The early signs are not promising.

A recent survey by Ipsos found that Kiwis are more sceptical of AI than the rest of the world, for example. It also found that we are more likely to think that AI will have a negative impact on the job market in the next 3-5 years.

Just as concerning is the apparent appetite for heavy-handed regulation – a sentiment I encountered frequently at Tākina. The EU’s draft AI Act is often cited as a potential model, adopting a “risk-based” classification of AI systems based on perceived threats to rights and safety.

However, the prescriptive approach pioneered by the EU is unlikely to keep pace with fresh developments and it may also hinder progress.

Richard Massey, Senior Associate at Bell Gully, told Newsroom this week that it was vital to strike the right balance. “There are a whole range of really exciting potential use cases that can be unlocked through appropriately regulated AI. And the key is to ensure that it’s not over-regulated in a way that loses some of the benefits or defers those benefits unnecessarily.”

A nimbler regulatory framework like the one proposed by the UK may be a better model to emulate. Such a framework grants existing regulators the flexibility to tailor their approaches to the practical applications of AI in real-world scenarios.

British computer scientist Stuart Russell notes that it would be unwise to bet against human ingenuity. If we want to cash in on Russell’s gamble, a good place to start would be exploring ways to maximise AI’s potential.

Utopia 2040
Dr Michael Johnston | Senior Fellow |
It was a sunny morning in 2040.

I got on my electric bike and rode through my Auckland neighbourhood. My destination was the local supermarket.

I fancied a hamburger for lunch. Although livestock farming had been banned in 2030, a tasty array of lab-grown meat was available. Some people preferred the more natural flavour of weta patties. They were a cheaper option too, ever since they had been added to the burgeoning list of GST exemptions. But I found them a little crunchy for my taste.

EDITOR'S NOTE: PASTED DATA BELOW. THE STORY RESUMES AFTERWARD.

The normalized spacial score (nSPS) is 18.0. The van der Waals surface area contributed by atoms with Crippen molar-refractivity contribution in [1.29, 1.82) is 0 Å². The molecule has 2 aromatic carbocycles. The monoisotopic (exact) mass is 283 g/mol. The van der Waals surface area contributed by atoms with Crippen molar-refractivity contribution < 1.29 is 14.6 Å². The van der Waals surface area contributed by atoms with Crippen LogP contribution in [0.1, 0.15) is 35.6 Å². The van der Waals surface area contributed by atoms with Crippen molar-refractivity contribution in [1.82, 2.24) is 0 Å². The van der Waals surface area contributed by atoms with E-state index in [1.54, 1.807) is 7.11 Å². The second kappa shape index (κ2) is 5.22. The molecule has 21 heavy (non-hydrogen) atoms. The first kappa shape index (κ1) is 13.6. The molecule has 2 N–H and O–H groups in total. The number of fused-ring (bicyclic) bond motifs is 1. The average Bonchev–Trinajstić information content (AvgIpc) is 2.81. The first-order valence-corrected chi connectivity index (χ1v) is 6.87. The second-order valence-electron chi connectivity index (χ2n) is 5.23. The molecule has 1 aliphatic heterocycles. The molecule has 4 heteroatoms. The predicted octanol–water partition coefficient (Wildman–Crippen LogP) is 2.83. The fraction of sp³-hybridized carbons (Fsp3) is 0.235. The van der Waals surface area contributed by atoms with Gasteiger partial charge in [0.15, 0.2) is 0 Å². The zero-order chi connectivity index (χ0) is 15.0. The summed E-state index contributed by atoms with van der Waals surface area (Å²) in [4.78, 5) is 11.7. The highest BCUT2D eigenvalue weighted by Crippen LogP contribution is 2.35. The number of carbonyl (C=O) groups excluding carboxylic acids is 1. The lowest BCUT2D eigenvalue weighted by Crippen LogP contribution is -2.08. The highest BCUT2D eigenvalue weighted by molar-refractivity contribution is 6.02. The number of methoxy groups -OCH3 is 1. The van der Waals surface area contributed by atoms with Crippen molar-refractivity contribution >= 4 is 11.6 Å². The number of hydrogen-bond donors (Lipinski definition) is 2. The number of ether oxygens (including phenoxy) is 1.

Aside from the odd electric bus, a colourful array of bikes were the only vehicles in sight. Petrol cars had been banned in 2032. An unforeseen consequence had been to drain the national grid as hundreds of thousands of people changed over to electric cars. So, a year later, those had been banned too – apart from a small fleet for the exclusive use of government officials. 

Had I been heading to the airport I might have used the newly minted light rail. This wonderous project had been completed in 2038, only nine years behind schedule and for just three times its original budget. It was widely hailed as a resounding success for the Ministry of Infrastructure.

I rode past one of the many free dental clinics established after Labour’s’ surprise landslide victory back in 2023. The clinics had proven popular. The only problem was a chronic shortage of dentists. Since the adoption of the 2024 science curriculum, the supply of secondary school graduates qualified to train for the medical professions had dwindled.

For a time, it looked as if immigrants from Equatorial Guinea might have been able to plug the gap. Unfortunately, problems at Immigration New Zealand had resulted in a 12-year waiting list for visas and they had all gone to Australia instead.

The next landmark on my journey was the now disused Paremoremo prison. The last prisoner had been released in 2034 after incarceration was banned as a cruel and unusual punishment. There had been a bit of an uptick in the murder rate, but it was a small price to pay for a truly progressive justice system.

Arriving at the supermarket, I joined the queue three blocks away. It had taken me just 15 minutes to ride to the supermarket, but now I faced a two hour wait to buy my lunch.

Life is all about trade-offs.